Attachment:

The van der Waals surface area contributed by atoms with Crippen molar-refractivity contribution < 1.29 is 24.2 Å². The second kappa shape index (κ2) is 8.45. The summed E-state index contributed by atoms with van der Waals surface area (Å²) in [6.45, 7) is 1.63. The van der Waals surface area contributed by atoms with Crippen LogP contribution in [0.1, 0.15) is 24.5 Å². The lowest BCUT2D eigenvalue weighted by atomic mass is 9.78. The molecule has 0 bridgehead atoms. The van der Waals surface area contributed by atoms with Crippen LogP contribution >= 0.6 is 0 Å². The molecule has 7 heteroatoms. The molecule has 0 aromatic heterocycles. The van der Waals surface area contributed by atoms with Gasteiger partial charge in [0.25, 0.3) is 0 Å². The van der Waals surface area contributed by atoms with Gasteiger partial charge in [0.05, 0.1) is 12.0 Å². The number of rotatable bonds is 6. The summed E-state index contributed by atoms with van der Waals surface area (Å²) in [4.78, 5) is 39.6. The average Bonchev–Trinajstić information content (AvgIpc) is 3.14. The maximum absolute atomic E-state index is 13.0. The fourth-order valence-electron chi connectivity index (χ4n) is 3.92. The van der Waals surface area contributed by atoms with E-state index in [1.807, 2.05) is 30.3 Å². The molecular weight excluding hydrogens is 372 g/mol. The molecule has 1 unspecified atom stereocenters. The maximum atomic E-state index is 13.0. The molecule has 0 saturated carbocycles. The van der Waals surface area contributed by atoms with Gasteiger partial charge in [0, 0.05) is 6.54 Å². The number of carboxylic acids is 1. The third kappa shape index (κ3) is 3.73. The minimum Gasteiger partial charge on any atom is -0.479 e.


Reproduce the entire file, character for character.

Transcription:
The van der Waals surface area contributed by atoms with Crippen molar-refractivity contribution < 1.29 is 24.2 Å². The second kappa shape index (κ2) is 8.45. The summed E-state index contributed by atoms with van der Waals surface area (Å²) in [6.45, 7) is 1.63. The van der Waals surface area contributed by atoms with Crippen LogP contribution in [0.1, 0.15) is 24.5 Å². The lowest BCUT2D eigenvalue weighted by atomic mass is 9.78. The molecule has 0 bridgehead atoms. The van der Waals surface area contributed by atoms with Crippen LogP contribution >= 0.6 is 0 Å². The molecule has 7 heteroatoms. The molecule has 0 aromatic heterocycles. The van der Waals surface area contributed by atoms with Gasteiger partial charge in [0.25, 0.3) is 0 Å². The van der Waals surface area contributed by atoms with Gasteiger partial charge in [0.05, 0.1) is 12.0 Å². The number of rotatable bonds is 6. The summed E-state index contributed by atoms with van der Waals surface area (Å²) in [4.78, 5) is 39.6. The average Bonchev–Trinajstić information content (AvgIpc) is 3.14. The maximum absolute atomic E-state index is 13.0. The fourth-order valence-electron chi connectivity index (χ4n) is 3.92. The van der Waals surface area contributed by atoms with E-state index in [1.807, 2.05) is 30.3 Å². The molecular weight excluding hydrogens is 372 g/mol. The molecule has 1 unspecified atom stereocenters. The maximum atomic E-state index is 13.0. The molecule has 0 saturated carbocycles. The van der Waals surface area contributed by atoms with Gasteiger partial charge in [0, 0.05) is 6.54 Å². The number of carboxylic acids is 1. The third kappa shape index (κ3) is 3.73. The minimum Gasteiger partial charge on any atom is -0.479 e.